Centre for Cellular and Molecular Biology, Hyderabad
At the Centre for Cellular and Molecular Biology in Hyderabad, Imran Siddiqi is a plant geneticist whose research has been on understanding the mechanisms by which genetic information is transmitted from parent to progeny in plants at the time of meiosis and germ cell formation. His work has provided fundamental insights into how clonal seed formation can be achieved, avoiding the variation that normally occurs as a result of the normal process of sexual reproduction. His research has important implications for agriculture as being able to engineer clonal seed formation in crop plants, which can revolutionize plant breeding and agriculture particularly in developing countries. He is a recipient of the Infosys Prize in Life Sciences in 2011, and the Distinguished Alumnus Award of the Indian Institute of Technology, Bombay, 2012. He is a fellow of the Indian Academy of Sciences (2008) and the Indian National Science Academy. He has served in an advisory capacity for a number of research organizations and is a member of the editorial boards of several leading international journals in plant sciences.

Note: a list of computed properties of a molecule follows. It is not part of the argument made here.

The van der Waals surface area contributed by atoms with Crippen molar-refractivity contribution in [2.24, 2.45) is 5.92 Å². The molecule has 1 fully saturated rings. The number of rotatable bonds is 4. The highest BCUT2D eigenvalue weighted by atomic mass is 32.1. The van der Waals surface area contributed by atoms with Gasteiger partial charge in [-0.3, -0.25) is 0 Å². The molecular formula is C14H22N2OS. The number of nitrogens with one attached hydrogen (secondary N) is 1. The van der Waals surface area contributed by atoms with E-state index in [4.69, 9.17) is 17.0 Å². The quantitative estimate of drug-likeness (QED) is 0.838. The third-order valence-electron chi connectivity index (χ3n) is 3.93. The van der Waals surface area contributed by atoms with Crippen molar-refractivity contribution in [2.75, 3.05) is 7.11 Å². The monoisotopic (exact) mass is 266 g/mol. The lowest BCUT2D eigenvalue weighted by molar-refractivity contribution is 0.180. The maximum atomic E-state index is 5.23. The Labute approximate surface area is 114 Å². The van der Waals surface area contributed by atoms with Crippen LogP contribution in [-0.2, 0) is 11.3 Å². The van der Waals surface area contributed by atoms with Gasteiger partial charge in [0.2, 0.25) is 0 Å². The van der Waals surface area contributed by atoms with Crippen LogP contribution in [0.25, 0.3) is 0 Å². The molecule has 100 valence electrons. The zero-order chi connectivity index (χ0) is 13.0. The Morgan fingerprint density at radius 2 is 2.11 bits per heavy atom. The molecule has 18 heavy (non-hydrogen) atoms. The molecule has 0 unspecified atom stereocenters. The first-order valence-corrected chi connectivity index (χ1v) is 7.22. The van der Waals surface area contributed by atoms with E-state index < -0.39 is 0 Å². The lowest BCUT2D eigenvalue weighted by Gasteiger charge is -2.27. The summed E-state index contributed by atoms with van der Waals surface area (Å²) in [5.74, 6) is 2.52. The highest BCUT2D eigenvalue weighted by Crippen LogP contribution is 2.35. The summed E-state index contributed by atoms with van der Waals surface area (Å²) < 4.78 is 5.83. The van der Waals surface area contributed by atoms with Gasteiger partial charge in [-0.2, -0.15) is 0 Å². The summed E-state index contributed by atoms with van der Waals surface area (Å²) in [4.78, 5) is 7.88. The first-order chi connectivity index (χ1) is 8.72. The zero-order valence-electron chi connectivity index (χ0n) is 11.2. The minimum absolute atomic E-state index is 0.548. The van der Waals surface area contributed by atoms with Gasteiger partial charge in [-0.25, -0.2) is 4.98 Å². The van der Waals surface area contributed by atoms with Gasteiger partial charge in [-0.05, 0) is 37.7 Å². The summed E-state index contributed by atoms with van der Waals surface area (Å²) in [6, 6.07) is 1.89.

SESSION 2A: Special Lecture
N Sathyamurthy, JNCASR, Bengaluru
GM crops in the Indian context: Looking back, looking forward View Presentation
The discovery of plant transformation in the early 1980s enabled enormous advances to take place over the last three decades in our understanding of plant biology at the molecular level. It has also led to major application in agricultural biotechnology through development of genetically modified (GM) crops carrying genes from other species (transgenics) that target agricultural issues such as pests and weeds. Several of these GM crops have been widely deployed and enjoyed a high degree of commercial success, but have also been associated with medium to long term ecological, environmental, and stakeholder costs which have been high in several cases. The views on GM technology cover a wide spectrum from GM being considered essential for increasing agricultural productivity to strong opposition and questioning of GM approaches on being able to deliver on safe and sustainable agriculture that takes small farmer’s interests into account. What is becoming increasingly apparent is that the consequences of GM crops are determined not just by the technology itself but the context and modalities of its deployment, including socioeconomic factors and policy environments. GM technologies are rapidly evolving and it is now necessary to distinguish between GM and transgenics. The presentation will cover background information on GM crop technology, a discussion of GM crop usage in the Indian context, and possible future scenarios.